meant when he
cuts

said, seventy-five years

ago,

"When America

down her

forests
test

and

fills

up her prairies, then will come the
stitutions."

of her

in-

possible only where there is opportunity for a man to take his place in life according to his merits and ability, and not according

Democracy

is

to the accidents of his birth

or the size of his

father's pocketbook.

Up

to the present

time

it

has

been impossible financially to enslave the people of America and thus divide them into hard and fast

200

WASHINGTON, THE GREAT
and free

classes because our vast unoccupied lands

access to food
life

and the other material

necessities of

have not permitted it. But now with these owned and controlled by a few, so that the mass of
the people cannot have free access to the past, but in order to use

them as

in

them must pay excesmarks the beginning of the interest, danger prophesied by De Tocqueville, which will decide whether America will remain a democracy or become a despotic oligarchy of wealth and a
sive rent

and

hierarchy of superstition. But we have no fears of this in America as long as Masonry flourishes in our land. Our people

always have and always will worship the god of Our past history of one continual adliberty.
vance in liberty
is

the vis a tergo, the irresistible

power and force behind which will continue to keep us in the straight and narrow path of free-

dom won by our fathers. In the name of liberty and
and sent the unreconstructed

equality

we threw
Ocean
him; we

the British sovereign across the Atlantic
tories after

abolished titled nobility, the law of primogeniture and entail by which mankind had been enslaved
for untold ages in Europe; we put the law-making power in the hands of the people; we have established free schools to banish the ignorance

AMERICAN MASON

201

which from the very beginning enslaved the peoples of the earth; we have freed the chattel slaves
of half a continent;
dollars to defeat
this priceless

we

spent twenty-five billions of

Germany, who attempted to sweep heritage of humanity from the face of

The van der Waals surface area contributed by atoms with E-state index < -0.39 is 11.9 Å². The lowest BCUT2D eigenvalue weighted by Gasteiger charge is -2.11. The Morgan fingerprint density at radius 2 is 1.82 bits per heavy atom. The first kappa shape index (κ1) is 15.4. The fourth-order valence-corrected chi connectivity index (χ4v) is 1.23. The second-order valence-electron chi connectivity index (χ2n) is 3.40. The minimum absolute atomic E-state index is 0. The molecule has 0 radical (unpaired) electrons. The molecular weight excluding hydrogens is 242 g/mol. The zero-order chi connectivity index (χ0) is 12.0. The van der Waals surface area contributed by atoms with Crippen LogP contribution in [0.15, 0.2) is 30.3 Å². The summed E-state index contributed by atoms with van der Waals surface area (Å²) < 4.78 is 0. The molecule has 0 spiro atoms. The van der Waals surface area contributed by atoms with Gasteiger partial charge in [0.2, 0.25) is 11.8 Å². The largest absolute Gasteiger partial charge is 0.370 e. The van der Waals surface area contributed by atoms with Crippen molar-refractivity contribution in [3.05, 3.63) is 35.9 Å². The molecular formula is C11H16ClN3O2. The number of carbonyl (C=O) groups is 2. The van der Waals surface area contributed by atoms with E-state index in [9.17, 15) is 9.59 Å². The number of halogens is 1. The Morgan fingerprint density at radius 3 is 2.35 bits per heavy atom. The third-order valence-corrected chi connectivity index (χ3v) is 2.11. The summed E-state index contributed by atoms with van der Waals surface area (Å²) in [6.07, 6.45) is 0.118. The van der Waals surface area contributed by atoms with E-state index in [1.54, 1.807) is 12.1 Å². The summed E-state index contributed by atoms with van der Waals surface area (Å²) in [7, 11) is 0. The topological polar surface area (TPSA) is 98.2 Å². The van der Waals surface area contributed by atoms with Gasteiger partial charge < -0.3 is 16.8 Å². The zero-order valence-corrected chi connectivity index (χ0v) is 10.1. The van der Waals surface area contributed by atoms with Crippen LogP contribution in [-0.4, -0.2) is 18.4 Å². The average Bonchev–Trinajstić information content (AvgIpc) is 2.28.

the earth.

The American people never have, never can, and never will be enslaved by the power of king,
America, the land of the free and the home of the brave, always will be ruled by the
priest, or gold.

people, for the people, and in the interest of the It will never be ruled by a class in the people.

any great length of time. Should any fools of the future attempt it, they will share the fate of those who have attempted it in the
any
past.

interest of

class for

America
in the past

will solve her

the dangers of the present

problems and overcome and future as she has

in the interest of liberty,

freedom and

democracy and woe to the despot, no matter in what form or guise he comes. So shall we be worthy sons of America and uphold the ideals of a great and free people, which have come to us from Marathon and Salamis, from the Netherlands under William the Silent, from the

Spanish Armada, from Cromwell's ironsides at Marston Moor, from the
British sailors
fired the

who

202
plains of
toga,

WASHINGTON
Abraham, and from Bunker
Hill, Sara-

and Yorktown.

these ideals, there will

As long as we are true to come from them the glad

smile of their benediction, and a mighty prayer will arise in the heart of all the world to keep us
steadfast
erty,

and firm

in the traditions of religion, lib-

lar, until the ideals for

and democracy engraved on the American dolwhich it stands shall become

the heritage of all the peoples of the earth!

PART V
WASHINGTON'S MOTHER LODGE

FREDERICKSBURG LODGE No. 4, A.

F.

& A. M.

chapter is by no means a complete history of Washington's Mother Lodge, but only a brief record of its activities that are of national

THIS

importance, and of general interest to

Masons

everywhere.

It is

really wonderful at

how many

and

vital points its history is linked both with that

of our Country and the Masonic Craft in America. According to the best evidence obtainable,

and known
ized on the

to

be authentic, the Lodge was organ-

first day of September, 1752, and was "The Lodge at Fredericksburg." This evistyled, dence is obtained from an old "record book, a list of members and ledger," bound together, now in

possession of the Lodge, in which the proceedings of the Lodge and its financial operations were kept

for several years.

On

the

first

page of the ledger
203

is

inscribed:

204

WASHINGTON, THE GREAT

"Ledger for Fredericksburg Lodge, commencing September, A. D., 1752, A. M., 5752, ending in December A. D., 1764, A. M., 5764." The first
entry in the record of proceedings
bers'
is
is,

"list

of

mem-

names,

1st

made to any former

September, 5752." No reference record book, or any previous

existence of the Lodge, and as no such reference

made, and as the record of proceedings and Ledger both date from the same time, it is considis

ered almost positive proof that the Lodge was organized on the first day of September, 1752.

AUTHORITY FOR ORGANIZING THE LODGE

From what
opening the

source the authority was derived for Lodge at Fredericksburg is not as satis

isfactorily settled as

the time of

its

organization.

The records

made

to its

give no authority, nor is any allusion allegiance to any Grand Body, Grand

tain that

It is very cerMaster, or Deputy Grand Master. it had no Charter from any Grand Lodge
it

when

was organized, from the

fact that a

few

years after its organization it applied to the Grand Lodge of Scotland for a Charter, which was granted in 1758, and which continued in force until the

Grand Lodge of Virginia. the fact that at the various meetings of the Lodge, the Worshipful Master was recorded as
organization